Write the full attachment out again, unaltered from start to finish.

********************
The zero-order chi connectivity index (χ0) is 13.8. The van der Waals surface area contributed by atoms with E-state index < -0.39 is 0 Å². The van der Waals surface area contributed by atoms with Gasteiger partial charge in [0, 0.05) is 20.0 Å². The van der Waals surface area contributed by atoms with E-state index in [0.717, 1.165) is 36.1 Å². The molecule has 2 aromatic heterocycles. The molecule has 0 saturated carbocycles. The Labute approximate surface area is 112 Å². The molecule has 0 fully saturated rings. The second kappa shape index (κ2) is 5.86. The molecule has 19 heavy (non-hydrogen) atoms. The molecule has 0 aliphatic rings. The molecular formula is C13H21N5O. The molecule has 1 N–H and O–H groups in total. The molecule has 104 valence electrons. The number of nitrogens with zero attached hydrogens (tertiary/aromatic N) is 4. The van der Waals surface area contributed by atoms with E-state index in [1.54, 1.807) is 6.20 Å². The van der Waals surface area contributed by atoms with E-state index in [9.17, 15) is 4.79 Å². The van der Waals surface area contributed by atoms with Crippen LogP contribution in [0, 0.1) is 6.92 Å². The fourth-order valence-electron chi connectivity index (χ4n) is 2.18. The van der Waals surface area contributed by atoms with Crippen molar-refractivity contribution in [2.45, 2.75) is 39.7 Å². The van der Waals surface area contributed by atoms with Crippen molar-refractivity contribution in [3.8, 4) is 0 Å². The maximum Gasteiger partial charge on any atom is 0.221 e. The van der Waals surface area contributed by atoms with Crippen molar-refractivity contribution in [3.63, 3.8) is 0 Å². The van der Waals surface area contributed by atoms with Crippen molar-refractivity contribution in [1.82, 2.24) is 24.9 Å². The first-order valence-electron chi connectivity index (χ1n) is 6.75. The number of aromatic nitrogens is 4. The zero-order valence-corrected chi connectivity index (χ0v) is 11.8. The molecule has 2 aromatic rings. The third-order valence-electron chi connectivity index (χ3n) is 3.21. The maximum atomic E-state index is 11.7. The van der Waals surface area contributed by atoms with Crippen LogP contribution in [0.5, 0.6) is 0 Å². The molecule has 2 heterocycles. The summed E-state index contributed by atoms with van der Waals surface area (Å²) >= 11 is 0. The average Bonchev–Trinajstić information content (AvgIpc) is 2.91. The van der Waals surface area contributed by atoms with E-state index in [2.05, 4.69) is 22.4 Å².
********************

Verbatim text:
The zero-order chi connectivity index (χ0) is 13.8. The van der Waals surface area contributed by atoms with E-state index < -0.39 is 0 Å². The van der Waals surface area contributed by atoms with Gasteiger partial charge in [0, 0.05) is 20.0 Å². The van der Waals surface area contributed by atoms with E-state index in [0.717, 1.165) is 36.1 Å². The molecule has 2 aromatic heterocycles. The molecule has 0 saturated carbocycles. The Labute approximate surface area is 112 Å². The molecule has 0 fully saturated rings. The second kappa shape index (κ2) is 5.86. The molecule has 19 heavy (non-hydrogen) atoms. The molecule has 0 aliphatic rings. The molecular formula is C13H21N5O. The molecule has 1 N–H and O–H groups in total. The molecule has 104 valence electrons. The number of nitrogens with zero attached hydrogens (tertiary/aromatic N) is 4. The van der Waals surface area contributed by atoms with E-state index in [1.54, 1.807) is 6.20 Å². The van der Waals surface area contributed by atoms with E-state index in [9.17, 15) is 4.79 Å². The van der Waals surface area contributed by atoms with Crippen LogP contribution in [0, 0.1) is 6.92 Å². The fourth-order valence-electron chi connectivity index (χ4n) is 2.18. The van der Waals surface area contributed by atoms with Crippen molar-refractivity contribution in [2.45, 2.75) is 39.7 Å². The van der Waals surface area contributed by atoms with Crippen molar-refractivity contribution in [3.8, 4) is 0 Å². The maximum Gasteiger partial charge on any atom is 0.221 e. The van der Waals surface area contributed by atoms with Crippen molar-refractivity contribution in [3.63, 3.8) is 0 Å². The van der Waals surface area contributed by atoms with Crippen molar-refractivity contribution in [1.82, 2.24) is 24.9 Å². The first-order valence-electron chi connectivity index (χ1n) is 6.75. The number of aromatic nitrogens is 4. The zero-order valence-corrected chi connectivity index (χ0v) is 11.8. The molecule has 2 aromatic rings. The third-order valence-electron chi connectivity index (χ3n) is 3.21. The maximum atomic E-state index is 11.7. The van der Waals surface area contributed by atoms with Crippen LogP contribution in [0.5, 0.6) is 0 Å². The molecule has 2 heterocycles. The summed E-state index contributed by atoms with van der Waals surface area (Å²) >= 11 is 0. The average Bonchev–Trinajstić information content (AvgIpc) is 2.91. The van der Waals surface area contributed by atoms with E-state index in [2.05, 4.69) is 22.4 Å².